A Georgia mom was arrested for leaving her four children, aged 6, 4, 2 and 1, locked inside her car.
Charnae Mosley, 27, left all four of her children in her SUV on Monday, for at least 16 minutes while she went shopping at a Kroger store. The doors were locked and the windows rolled down, but the temperature at the time it happened was in the 90s. A passerby saw the children alone, and called the police, reporting them as abandoned. By the time the police arrived, Mosley was loading her groceries into the back of her SUV.
The children were safely removed from the car, given water, and treated by EMTs at the scene. They were all, thankfully, in good shape, and released into their grandmother’s custody, as their mother now faces charges of reckless endangerment.
The children were still crying as they were driven away by their grandmother, after the Department of Family and Child Services, who were called onto the scene, spoke to the grandmother, who says that Mosley is a “good mother who made a bad decision.”
Mosley is still in jail in Fulton County, pending an $8,000 bond. However, even if she is released, the judge says she will not be allowed contact with her children, and the Department of Family and Child Services have opened an investigation. A probable cause hearing for her case is scheduled for August 11th.
So-called “hot car cases” all too often end in a child’s death. In 2013, there were 44 confirmed cases of children dying from hyperthermia (heatstroke), as well as numerous “close calls.” So far this year, there have been at least 18 deaths resulting from children being left in hot cars, including the recent case of Justin Ross Harris, also of Georgia, who stands accused of leaving his toddler son in a hot car all day on purpose. Harris has been denied bond and currently faces child cruelty charges and a felony murder charge.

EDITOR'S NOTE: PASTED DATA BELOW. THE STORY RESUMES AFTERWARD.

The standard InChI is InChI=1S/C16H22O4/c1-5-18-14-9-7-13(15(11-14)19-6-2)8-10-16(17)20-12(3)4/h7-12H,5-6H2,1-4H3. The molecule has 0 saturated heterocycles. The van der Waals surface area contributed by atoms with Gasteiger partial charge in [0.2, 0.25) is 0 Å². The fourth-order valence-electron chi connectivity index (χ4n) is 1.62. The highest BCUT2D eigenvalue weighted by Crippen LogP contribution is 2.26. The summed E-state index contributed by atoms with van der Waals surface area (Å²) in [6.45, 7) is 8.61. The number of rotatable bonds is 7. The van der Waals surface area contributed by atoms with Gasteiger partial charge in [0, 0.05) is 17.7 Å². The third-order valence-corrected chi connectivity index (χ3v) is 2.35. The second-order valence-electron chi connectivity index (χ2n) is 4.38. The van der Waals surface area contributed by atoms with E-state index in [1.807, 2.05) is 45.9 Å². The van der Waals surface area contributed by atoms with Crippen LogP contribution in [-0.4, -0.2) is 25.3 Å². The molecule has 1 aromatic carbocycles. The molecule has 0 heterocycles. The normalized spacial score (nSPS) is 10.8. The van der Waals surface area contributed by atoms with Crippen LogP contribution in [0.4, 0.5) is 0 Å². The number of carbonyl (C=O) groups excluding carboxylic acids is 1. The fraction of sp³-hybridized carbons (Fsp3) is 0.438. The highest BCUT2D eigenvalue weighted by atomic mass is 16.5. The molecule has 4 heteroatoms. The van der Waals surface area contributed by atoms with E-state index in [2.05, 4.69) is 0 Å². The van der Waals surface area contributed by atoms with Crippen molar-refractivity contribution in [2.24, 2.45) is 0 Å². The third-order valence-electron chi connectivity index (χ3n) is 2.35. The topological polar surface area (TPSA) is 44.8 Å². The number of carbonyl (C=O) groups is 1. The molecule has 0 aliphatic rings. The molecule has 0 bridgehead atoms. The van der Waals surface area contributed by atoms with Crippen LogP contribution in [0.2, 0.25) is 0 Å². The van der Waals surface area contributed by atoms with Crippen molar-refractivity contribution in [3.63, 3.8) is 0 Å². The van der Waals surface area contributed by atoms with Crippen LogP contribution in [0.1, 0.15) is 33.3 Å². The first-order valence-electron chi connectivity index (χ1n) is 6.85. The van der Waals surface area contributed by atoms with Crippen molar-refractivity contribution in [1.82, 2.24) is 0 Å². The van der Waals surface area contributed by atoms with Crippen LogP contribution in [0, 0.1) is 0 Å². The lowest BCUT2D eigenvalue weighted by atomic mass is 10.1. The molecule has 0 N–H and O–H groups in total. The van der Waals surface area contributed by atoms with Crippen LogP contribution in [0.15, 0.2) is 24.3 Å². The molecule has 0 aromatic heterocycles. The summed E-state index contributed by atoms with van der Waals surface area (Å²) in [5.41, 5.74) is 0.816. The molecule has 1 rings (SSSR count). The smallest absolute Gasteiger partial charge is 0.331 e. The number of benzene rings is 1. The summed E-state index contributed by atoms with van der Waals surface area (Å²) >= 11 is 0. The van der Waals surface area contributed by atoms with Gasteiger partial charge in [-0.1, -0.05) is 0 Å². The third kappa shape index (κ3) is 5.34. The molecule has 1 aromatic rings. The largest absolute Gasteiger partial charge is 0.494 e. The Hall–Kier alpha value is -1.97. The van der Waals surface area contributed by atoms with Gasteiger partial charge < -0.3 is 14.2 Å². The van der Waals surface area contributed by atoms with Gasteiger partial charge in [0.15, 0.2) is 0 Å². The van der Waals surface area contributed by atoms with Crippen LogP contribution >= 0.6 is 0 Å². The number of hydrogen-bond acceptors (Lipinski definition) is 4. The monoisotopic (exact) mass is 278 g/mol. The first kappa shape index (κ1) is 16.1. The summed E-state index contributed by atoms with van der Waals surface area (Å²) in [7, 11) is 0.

Although Mosley’s case differs from other “hot car” cases in that Mosley did leave the windows down, it was still a reckless and dangerous action that could have ended in a tragedy. As Atlanta Police Department Public Information Officer Greg Lyon said, “The most important thing is that the children are okay, they’re with their grandmother.”
But Officer Lyon also added that “It’s the South, it’s summertime, it’s hot, it’s humid. Whether it’s animal, family pet, of course your child, don’t leave them unattended in a vehicle.”
[Image Via WSB-TV Atlanta]